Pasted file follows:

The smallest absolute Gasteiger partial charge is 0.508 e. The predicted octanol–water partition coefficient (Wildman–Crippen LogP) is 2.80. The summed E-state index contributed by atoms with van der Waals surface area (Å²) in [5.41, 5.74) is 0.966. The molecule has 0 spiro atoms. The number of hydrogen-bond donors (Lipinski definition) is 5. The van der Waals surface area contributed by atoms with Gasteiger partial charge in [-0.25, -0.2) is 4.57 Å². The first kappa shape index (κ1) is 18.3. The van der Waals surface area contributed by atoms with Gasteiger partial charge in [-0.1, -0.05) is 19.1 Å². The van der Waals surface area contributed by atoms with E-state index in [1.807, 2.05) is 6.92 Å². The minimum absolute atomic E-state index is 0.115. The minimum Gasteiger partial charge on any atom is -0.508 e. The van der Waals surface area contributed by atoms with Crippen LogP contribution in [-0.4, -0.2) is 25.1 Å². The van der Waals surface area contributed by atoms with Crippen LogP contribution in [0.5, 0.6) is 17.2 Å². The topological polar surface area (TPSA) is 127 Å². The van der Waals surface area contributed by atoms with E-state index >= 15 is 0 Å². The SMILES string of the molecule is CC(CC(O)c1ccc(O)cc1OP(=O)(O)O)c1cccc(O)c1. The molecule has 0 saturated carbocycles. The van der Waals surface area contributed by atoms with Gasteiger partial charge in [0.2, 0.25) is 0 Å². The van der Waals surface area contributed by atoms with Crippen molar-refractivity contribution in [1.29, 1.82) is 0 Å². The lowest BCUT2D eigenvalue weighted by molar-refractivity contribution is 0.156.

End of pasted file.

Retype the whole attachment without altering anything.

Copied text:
The smallest absolute Gasteiger partial charge is 0.508 e. The predicted octanol–water partition coefficient (Wildman–Crippen LogP) is 2.80. The summed E-state index contributed by atoms with van der Waals surface area (Å²) in [5.41, 5.74) is 0.966. The molecule has 0 spiro atoms. The number of hydrogen-bond donors (Lipinski definition) is 5. The van der Waals surface area contributed by atoms with Gasteiger partial charge in [-0.25, -0.2) is 4.57 Å². The first kappa shape index (κ1) is 18.3. The van der Waals surface area contributed by atoms with Gasteiger partial charge in [-0.1, -0.05) is 19.1 Å². The van der Waals surface area contributed by atoms with E-state index in [1.807, 2.05) is 6.92 Å². The minimum absolute atomic E-state index is 0.115. The minimum Gasteiger partial charge on any atom is -0.508 e. The van der Waals surface area contributed by atoms with Crippen LogP contribution in [-0.4, -0.2) is 25.1 Å². The van der Waals surface area contributed by atoms with Crippen LogP contribution in [0.5, 0.6) is 17.2 Å². The topological polar surface area (TPSA) is 127 Å². The van der Waals surface area contributed by atoms with E-state index >= 15 is 0 Å². The SMILES string of the molecule is CC(CC(O)c1ccc(O)cc1OP(=O)(O)O)c1cccc(O)c1. The molecule has 0 saturated carbocycles. The van der Waals surface area contributed by atoms with Gasteiger partial charge in [0.2, 0.25) is 0 Å². The van der Waals surface area contributed by atoms with Crippen molar-refractivity contribution in [1.29, 1.82) is 0 Å². The lowest BCUT2D eigenvalue weighted by molar-refractivity contribution is 0.156.